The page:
All of us who can remember 9/11 can also remember what we were doing when we got the news. I was writing an editorial for a conservative web based newsletter. What my original topic was, I do not recall but I do recall penning these words: “As a combat veteran, I hate war but what I hate even more is watching innocent civilians have to choose to leap out of skyscrapers to avoid burning to death.”
Then came the days afterward: Our nation found a new dignity and national identity. People were kinder to one another. We went out of our way to accommodate others. We drove with flags attached to our windows and headlights on in support of the government. We were pulling together as a nation. People were volunteering. The war on terrorism had very high support ratings. Even people like Tom Daschle supported the President.
The war in Iraq brought far less support and that has dwindled. Although I solidly support and pray for our troops, I wonder what we are creating over there. There are a myriad of questions. Should Baghdad look like Austin, TX, Chicago, IL or Phoenix, AZ? Are the petroleum resources under their soil the property of the Iraqi people or do the industrialized nations get that title deed? These are just a couple of examples of the haunting questions.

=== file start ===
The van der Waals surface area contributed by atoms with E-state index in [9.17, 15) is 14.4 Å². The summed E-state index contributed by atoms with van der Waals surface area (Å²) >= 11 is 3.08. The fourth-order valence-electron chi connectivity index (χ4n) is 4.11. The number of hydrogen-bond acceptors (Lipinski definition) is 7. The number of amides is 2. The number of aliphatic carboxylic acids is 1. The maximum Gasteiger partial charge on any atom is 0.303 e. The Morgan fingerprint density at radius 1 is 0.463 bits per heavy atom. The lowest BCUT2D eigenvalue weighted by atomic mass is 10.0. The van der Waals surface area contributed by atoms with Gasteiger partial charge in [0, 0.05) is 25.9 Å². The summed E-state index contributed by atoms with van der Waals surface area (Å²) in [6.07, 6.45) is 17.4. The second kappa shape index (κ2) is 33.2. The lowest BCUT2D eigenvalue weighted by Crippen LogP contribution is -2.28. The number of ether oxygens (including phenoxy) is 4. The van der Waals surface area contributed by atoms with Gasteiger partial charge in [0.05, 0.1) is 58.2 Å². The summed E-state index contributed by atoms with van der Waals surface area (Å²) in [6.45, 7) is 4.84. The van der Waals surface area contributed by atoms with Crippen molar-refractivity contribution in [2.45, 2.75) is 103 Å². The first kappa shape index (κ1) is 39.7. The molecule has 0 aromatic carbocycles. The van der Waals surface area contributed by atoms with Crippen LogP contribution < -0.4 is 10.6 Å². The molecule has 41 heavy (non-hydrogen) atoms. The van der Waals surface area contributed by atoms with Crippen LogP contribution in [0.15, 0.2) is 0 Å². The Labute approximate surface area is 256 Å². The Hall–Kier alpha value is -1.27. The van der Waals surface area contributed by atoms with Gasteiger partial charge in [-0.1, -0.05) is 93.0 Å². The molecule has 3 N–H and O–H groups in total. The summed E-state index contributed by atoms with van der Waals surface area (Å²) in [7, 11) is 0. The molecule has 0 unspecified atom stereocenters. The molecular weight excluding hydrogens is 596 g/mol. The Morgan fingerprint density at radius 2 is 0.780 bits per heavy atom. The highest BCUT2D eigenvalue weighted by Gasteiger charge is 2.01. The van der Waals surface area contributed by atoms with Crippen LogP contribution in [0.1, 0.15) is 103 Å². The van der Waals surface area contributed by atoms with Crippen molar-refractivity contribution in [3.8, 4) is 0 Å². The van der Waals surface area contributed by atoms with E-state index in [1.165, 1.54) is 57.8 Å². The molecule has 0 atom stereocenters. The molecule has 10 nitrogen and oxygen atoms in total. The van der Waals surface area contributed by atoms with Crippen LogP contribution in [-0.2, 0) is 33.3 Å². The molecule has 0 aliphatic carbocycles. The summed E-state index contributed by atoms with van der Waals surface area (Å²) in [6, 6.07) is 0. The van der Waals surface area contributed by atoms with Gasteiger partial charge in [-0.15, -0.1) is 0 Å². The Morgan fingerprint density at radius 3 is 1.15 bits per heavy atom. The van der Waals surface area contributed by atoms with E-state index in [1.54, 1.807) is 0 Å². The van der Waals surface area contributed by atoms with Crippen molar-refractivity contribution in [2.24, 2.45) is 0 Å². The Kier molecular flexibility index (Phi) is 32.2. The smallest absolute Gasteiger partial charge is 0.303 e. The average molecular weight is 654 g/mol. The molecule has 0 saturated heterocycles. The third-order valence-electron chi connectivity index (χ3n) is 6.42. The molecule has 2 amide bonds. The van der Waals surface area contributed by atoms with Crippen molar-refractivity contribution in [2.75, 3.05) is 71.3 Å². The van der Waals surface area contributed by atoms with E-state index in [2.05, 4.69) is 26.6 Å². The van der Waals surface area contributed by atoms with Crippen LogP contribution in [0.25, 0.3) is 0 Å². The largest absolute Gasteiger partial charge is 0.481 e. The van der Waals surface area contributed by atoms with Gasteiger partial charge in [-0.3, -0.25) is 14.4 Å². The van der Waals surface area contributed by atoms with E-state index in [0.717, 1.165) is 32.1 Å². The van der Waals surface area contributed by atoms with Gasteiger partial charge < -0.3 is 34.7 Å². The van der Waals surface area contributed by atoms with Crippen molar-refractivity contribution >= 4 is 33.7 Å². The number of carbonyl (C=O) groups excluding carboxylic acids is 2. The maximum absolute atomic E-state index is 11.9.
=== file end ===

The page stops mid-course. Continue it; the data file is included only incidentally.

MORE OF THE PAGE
When one turns their gaze though, we are faced with what I believe is the most pressing issue in America today. That is the wake of the Patriot Act. In this age of cavity searches in airports, surveillance of our private conversations and other invasions of our privacy, have we lost our liberty? Some would have us believe that. Those who want to promote fear, distrust and contempt in an effort to change party leadership cheer every time a new foible is revealed. Are we still a free nation?
Perhaps a better question would be has this nation ever been free. Anytime more than one person is present and has power, freedom is compromised to some degree. We allow laws and restriction in order to create a general harmoniousness to live in. So, in this land of 300,000,000 or so individuals, can we say that we are corporately free?
The answer, I believe is this: Our nation is the most free on earth and has been since it’s founding but all of us make allowances in our lives for the good of the whole. We pay for groceries so there will be grocery stores. We control our driving speed so traffic can keep moving safely. We control our borders so that we are not vulnerable to infiltration by terrorists and we are not forced to pay for the welfare of non citizens.
Freedom can still be found though. During the Roman occupation of Israel, Christians would use sticks to make an arc in the sand. If the person they were talking to made another arc over the first, a fish was formed and they knew they were both believers. This was necessary because Romans were putting them in jail and to death. Although they did not have majority rule, they had personal freedom. When the Nazis were taking Jews into custody, the Jews found ways to remain free within. Victor Frankl observed people in these camps and introduced the world to existential psychology as a result. In much the same way, each of us must find freedom within because that is where it really counts. Does freedom still reign? Only you can answer for you.